HOW to COMPLY with RECORD KEEPING RULES  - OSHA 300, 300a, OSHA Form 301

OSHA Record Keeping Rules require maintaining several types of forms, including OSHA 300 and 300a, along with the OSHA 301 Form

It is also recommended to keep track of the safety measures in place, along with a record of any and all employee training provided on the OSHA Record Keeping Rules.  Each form benefits the employer and employee in specific ways, and makes OSHA compliance manageable.  It’s a win-win for each!

Documentation of Workplace Activities 

OSHA recommends keeping neat, organized records for the following activities, as it is beneficial to both the employer and employee.  Though it may seem like pure bureaucratic red tape, documenting the following areas usually makes the employer’s life MUCH easier when an OSHA Inspector comes calling!

  • Worker’s Compensation
  • Insurance Audits
  • Government Inspections
  • Safety Policy Statements
  • Safety Training Records
  • Safety and Health Meetings
  • Any Information Distributed to Employees
  • Medical Information

How Can Documenting These Activities Benefit the Employee?

1.  Maintaining these records demonstrates sound business management.

2.  Having these documents kept in an organized fashion shows “good faith”, and may help reduce proposed penalties from OSHA inspections, as well as audits by insurance and other agencies. OSHA recommends producing records during the closing interview of an OSHA inspection to show compliance efforts and to help the OSHA inspector determine time frames given to address compliance.  Diligence in advance can pay off!

3.  With the help of thorough records, the employer can efficiently review the existing safety and health policies.  The employer is then better equipped to reduce or even eliminate workplace incidents through planning and implementing modifications and offering safety training.


Required Forms to Use Include:

Besides the recommended forms listed above, the record keeping rules of OSHA require three (four for some) specific forms to be maintained by non-exempt employees.  Read through the brief descriptions below of each required recordkeeping form, then click on the specific links to learn more about the benefits of keeping each type of form (or click on the name link).

1.  Injury/Illness Incident Form (Form 301)This individual incident form OR an equivalent form (such as a worker’s compensation, insurance, or other similar report form) should be completed each time there is a work-related injury or illness incident. It is a more detailed form than the Form 300 Log, but the workplace accident information recorded should agree.  This form does NOT have to be sent to OSHA, but must be kept for 5 years following the year they cover, in case OSHA requests them.

2.  Log of Work-Related Injury/Illness Records (Form 300) This is a required form for companies meeting the OSHA 1904 guidelines. This form helps OSHA and employers track at a glance the scope and seriousness of work-related incidents.  This form also does NOT have to be sent to OSHA, but must be kept for 5 years following the year they cover, in the event OSHA requests them.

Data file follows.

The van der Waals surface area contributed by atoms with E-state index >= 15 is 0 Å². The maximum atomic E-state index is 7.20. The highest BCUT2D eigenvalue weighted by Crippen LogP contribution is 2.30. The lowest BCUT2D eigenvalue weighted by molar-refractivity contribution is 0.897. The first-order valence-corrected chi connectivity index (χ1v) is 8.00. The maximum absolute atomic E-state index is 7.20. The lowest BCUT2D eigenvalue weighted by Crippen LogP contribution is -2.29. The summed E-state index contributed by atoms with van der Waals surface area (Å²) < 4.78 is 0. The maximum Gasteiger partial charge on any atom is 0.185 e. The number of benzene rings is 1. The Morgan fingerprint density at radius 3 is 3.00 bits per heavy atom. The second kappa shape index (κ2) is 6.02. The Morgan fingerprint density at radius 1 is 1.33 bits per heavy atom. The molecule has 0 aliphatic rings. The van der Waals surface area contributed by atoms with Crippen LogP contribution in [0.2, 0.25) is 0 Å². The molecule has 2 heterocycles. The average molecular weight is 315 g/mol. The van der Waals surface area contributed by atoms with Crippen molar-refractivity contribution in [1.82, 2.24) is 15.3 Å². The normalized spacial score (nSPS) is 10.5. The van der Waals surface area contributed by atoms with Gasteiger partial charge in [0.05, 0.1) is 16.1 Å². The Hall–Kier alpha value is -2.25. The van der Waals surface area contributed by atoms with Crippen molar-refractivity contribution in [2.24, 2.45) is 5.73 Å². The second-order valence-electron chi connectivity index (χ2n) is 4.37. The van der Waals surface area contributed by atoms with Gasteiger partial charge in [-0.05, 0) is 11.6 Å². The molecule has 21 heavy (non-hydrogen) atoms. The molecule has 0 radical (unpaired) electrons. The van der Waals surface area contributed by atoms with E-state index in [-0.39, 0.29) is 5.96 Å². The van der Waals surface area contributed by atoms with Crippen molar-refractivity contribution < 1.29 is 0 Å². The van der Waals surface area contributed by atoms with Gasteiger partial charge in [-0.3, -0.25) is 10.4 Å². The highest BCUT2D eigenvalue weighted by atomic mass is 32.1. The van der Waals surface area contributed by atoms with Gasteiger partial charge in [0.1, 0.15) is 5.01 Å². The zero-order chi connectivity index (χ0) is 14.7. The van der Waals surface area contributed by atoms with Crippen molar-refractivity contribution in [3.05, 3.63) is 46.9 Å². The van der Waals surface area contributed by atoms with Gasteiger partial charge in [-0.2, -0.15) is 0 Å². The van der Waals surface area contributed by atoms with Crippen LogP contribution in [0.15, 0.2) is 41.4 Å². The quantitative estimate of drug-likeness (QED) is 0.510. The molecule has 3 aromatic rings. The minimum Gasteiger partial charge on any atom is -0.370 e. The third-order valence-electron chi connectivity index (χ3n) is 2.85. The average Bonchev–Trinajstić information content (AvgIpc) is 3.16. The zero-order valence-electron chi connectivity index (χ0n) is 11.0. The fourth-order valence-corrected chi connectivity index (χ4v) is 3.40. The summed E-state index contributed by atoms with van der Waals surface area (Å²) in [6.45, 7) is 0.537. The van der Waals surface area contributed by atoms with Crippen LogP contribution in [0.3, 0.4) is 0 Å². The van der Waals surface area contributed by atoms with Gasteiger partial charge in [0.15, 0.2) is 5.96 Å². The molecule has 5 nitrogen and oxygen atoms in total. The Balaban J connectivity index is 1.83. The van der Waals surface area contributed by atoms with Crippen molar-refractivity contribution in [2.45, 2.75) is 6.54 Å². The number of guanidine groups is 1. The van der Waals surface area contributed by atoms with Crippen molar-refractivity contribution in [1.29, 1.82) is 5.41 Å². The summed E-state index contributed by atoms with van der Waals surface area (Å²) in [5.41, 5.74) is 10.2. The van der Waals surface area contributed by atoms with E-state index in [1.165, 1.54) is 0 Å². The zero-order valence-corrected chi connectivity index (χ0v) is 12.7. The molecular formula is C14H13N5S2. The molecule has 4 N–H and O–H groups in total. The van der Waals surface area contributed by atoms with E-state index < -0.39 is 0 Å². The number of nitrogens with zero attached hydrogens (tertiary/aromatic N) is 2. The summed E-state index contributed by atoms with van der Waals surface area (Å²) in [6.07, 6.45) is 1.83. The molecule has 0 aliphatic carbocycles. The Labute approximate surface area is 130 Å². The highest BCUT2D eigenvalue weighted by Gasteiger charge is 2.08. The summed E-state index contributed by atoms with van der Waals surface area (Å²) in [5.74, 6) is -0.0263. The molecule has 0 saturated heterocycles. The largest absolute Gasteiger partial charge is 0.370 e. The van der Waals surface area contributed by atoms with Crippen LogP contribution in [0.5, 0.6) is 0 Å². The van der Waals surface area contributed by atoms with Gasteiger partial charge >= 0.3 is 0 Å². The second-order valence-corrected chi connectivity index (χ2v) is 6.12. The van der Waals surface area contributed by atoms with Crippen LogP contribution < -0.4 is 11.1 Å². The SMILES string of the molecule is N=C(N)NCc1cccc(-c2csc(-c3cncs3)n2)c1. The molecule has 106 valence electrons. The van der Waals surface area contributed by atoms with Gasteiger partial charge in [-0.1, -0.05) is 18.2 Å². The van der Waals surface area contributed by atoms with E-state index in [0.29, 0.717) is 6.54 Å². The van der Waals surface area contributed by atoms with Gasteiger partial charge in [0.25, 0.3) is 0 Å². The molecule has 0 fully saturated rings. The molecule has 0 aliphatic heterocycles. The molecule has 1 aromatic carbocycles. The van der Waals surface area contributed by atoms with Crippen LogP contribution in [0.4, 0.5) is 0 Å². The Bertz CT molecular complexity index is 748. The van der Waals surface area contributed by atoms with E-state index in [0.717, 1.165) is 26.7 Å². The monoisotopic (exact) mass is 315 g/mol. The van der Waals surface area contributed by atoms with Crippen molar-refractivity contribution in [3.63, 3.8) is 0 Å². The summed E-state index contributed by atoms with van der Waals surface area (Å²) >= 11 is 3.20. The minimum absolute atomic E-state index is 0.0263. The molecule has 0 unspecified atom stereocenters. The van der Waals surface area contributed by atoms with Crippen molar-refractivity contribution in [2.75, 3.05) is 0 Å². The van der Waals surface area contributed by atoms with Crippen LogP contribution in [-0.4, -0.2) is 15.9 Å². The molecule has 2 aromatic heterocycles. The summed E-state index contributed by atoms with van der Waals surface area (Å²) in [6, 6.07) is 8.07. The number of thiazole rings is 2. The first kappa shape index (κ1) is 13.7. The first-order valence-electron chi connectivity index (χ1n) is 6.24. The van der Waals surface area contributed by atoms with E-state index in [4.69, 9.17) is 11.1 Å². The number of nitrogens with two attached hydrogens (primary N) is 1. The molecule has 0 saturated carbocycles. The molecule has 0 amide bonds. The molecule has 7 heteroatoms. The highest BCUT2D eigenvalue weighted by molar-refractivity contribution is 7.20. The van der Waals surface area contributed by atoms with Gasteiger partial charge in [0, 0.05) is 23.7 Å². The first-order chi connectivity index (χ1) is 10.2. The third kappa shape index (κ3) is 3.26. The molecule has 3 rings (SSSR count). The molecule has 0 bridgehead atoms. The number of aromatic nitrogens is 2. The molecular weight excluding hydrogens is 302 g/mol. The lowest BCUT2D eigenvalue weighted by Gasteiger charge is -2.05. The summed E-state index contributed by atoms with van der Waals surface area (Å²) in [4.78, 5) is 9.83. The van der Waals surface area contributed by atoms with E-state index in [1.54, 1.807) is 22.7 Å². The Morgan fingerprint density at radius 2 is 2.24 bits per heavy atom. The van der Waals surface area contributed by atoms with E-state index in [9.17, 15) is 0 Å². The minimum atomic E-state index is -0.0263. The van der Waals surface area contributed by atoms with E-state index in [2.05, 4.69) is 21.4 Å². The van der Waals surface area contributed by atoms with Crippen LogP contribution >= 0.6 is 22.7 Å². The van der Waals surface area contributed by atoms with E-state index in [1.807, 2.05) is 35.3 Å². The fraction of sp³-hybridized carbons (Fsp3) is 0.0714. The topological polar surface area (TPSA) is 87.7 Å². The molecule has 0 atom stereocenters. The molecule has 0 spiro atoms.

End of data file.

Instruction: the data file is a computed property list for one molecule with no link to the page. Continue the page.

3.  Summary Form (Form 300A)  This required summary form makes posting and calculating incident rates simple, and is required to be posted by February 1 of the year following the form year, and is to stay posted until April 30 of that year.  Once again, this form does NOT have to be sent to OSHA, but must be kept for 5 years following the year they cover, so that they can be submitted if OSHA requests them.

4.  Exposure RecordsIf employees at OSHA-regulated facilities face exposure to toxic substances and hazardous exposures, then the employer is required to maintain records on the exposure to toxic substances and hazardous exposures, physical examination records, and employment files.  These records need to be kept for the duration of the employee’s work time with that company PLUS 30 years.

5. Emergency Response Plan – Employers must have an emergency response plan (a.k.a. Emergency Action Plan).  


Other Records to Keep

Self-Inspection Records Explore thyself. Herein are demanded the eye and the nerve. - Henry David Thoreau

While not required, Self-Inspection Forms are a key component to assist the employer in following OSHA record keeping rules.  They help you know where likely hazards exist, whether they are under control, if they need modifications, or should be completely eliminated in order to avoid workplace incidents. (The need for self-inspection could apply to many areas in life, not just OSHA Compliance!)

Accident Investigation Performing an Accident Investigation helps determine the how and why causes of workplace accidents, along with how to prevent re-occurrences by looking at factors such as:

  • People
  • Equipment
  • Supplies
  • Surroundings

OSHA says to keep all records, unless otherwise specified, for at least five years.  From time to time, review the records and look for any workplace incident patterns or repeat causes of workplace accidents.  These records can help employers identify high-risk areas that require immediate attention.

Additional information